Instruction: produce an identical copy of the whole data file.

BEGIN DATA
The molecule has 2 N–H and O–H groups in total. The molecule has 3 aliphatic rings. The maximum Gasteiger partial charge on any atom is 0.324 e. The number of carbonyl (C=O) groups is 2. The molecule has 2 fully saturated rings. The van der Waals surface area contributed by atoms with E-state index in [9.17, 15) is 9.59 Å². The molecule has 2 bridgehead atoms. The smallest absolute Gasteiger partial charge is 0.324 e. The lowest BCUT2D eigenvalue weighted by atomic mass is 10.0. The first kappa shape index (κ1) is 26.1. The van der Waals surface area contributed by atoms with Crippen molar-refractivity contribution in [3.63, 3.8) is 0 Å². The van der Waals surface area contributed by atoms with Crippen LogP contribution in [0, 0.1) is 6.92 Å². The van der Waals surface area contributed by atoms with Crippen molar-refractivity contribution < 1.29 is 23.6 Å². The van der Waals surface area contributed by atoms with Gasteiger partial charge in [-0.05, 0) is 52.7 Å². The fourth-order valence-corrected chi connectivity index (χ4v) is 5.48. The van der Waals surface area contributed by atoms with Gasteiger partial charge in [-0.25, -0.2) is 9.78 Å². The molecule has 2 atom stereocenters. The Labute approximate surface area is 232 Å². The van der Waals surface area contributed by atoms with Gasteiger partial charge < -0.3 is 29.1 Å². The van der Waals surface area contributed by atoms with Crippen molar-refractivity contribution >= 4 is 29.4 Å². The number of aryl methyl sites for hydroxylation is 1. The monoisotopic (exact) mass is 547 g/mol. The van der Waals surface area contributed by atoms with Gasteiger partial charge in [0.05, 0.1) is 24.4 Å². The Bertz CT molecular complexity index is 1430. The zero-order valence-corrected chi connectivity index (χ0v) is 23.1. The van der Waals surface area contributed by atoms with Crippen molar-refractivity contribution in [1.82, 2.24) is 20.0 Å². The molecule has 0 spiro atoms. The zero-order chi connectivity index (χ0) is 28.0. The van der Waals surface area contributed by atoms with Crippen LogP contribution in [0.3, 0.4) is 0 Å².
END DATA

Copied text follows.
The molecule has 2 N–H and O–H groups in total. The molecule has 3 aliphatic rings. The maximum Gasteiger partial charge on any atom is 0.324 e. The number of carbonyl (C=O) groups is 2. The molecule has 2 fully saturated rings. The van der Waals surface area contributed by atoms with E-state index in [9.17, 15) is 9.59 Å². The molecule has 2 bridgehead atoms. The smallest absolute Gasteiger partial charge is 0.324 e. The lowest BCUT2D eigenvalue weighted by atomic mass is 10.0. The first kappa shape index (κ1) is 26.1. The van der Waals surface area contributed by atoms with Crippen molar-refractivity contribution in [3.63, 3.8) is 0 Å². The van der Waals surface area contributed by atoms with Crippen LogP contribution in [0, 0.1) is 6.92 Å². The van der Waals surface area contributed by atoms with Crippen molar-refractivity contribution < 1.29 is 23.6 Å². The van der Waals surface area contributed by atoms with Gasteiger partial charge in [-0.05, 0) is 52.7 Å². The fourth-order valence-corrected chi connectivity index (χ4v) is 5.48. The van der Waals surface area contributed by atoms with Gasteiger partial charge in [-0.25, -0.2) is 9.78 Å². The molecule has 2 atom stereocenters. The Labute approximate surface area is 232 Å². The van der Waals surface area contributed by atoms with Gasteiger partial charge < -0.3 is 29.1 Å². The van der Waals surface area contributed by atoms with Crippen molar-refractivity contribution >= 4 is 29.4 Å². The number of aryl methyl sites for hydroxylation is 1. The monoisotopic (exact) mass is 547 g/mol. The van der Waals surface area contributed by atoms with Gasteiger partial charge in [0.05, 0.1) is 24.4 Å². The Bertz CT molecular complexity index is 1430. The zero-order valence-corrected chi connectivity index (χ0v) is 23.1. The van der Waals surface area contributed by atoms with Crippen molar-refractivity contribution in [1.82, 2.24) is 20.0 Å². The molecule has 0 spiro atoms. The zero-order chi connectivity index (χ0) is 28.0. The van der Waals surface area contributed by atoms with Crippen LogP contribution in [0.3, 0.4) is 0 Å².